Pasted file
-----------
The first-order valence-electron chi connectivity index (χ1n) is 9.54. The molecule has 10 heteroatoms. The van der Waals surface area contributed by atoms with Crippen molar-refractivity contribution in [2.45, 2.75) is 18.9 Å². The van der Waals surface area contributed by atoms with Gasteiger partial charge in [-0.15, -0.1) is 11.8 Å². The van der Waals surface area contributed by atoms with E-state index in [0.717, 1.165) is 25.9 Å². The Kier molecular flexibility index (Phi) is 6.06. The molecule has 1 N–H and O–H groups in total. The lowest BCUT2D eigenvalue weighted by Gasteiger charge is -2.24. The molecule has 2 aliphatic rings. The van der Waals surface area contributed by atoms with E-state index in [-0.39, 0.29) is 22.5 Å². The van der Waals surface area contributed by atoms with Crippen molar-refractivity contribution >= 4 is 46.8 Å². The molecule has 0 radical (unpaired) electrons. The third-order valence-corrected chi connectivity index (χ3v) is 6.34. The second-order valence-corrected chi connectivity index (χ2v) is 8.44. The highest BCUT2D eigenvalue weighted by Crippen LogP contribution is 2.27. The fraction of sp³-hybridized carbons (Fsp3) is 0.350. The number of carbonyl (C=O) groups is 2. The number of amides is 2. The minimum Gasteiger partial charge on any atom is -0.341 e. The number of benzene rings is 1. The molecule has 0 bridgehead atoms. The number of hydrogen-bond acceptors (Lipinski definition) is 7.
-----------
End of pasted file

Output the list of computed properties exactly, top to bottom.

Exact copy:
The first-order valence-electron chi connectivity index (χ1n) is 9.54. The molecule has 10 heteroatoms. The van der Waals surface area contributed by atoms with Crippen molar-refractivity contribution in [2.45, 2.75) is 18.9 Å². The van der Waals surface area contributed by atoms with Gasteiger partial charge in [-0.15, -0.1) is 11.8 Å². The van der Waals surface area contributed by atoms with E-state index in [0.717, 1.165) is 25.9 Å². The Kier molecular flexibility index (Phi) is 6.06. The molecule has 1 N–H and O–H groups in total. The lowest BCUT2D eigenvalue weighted by Gasteiger charge is -2.24. The molecule has 2 aliphatic rings. The van der Waals surface area contributed by atoms with E-state index in [-0.39, 0.29) is 22.5 Å². The van der Waals surface area contributed by atoms with Crippen molar-refractivity contribution >= 4 is 46.8 Å². The molecule has 0 radical (unpaired) electrons. The third-order valence-corrected chi connectivity index (χ3v) is 6.34. The second-order valence-corrected chi connectivity index (χ2v) is 8.44. The highest BCUT2D eigenvalue weighted by Crippen LogP contribution is 2.27. The fraction of sp³-hybridized carbons (Fsp3) is 0.350. The number of carbonyl (C=O) groups is 2. The number of amides is 2. The minimum Gasteiger partial charge on any atom is -0.341 e. The number of benzene rings is 1. The molecule has 0 bridgehead atoms. The number of hydrogen-bond acceptors (Lipinski definition) is 7.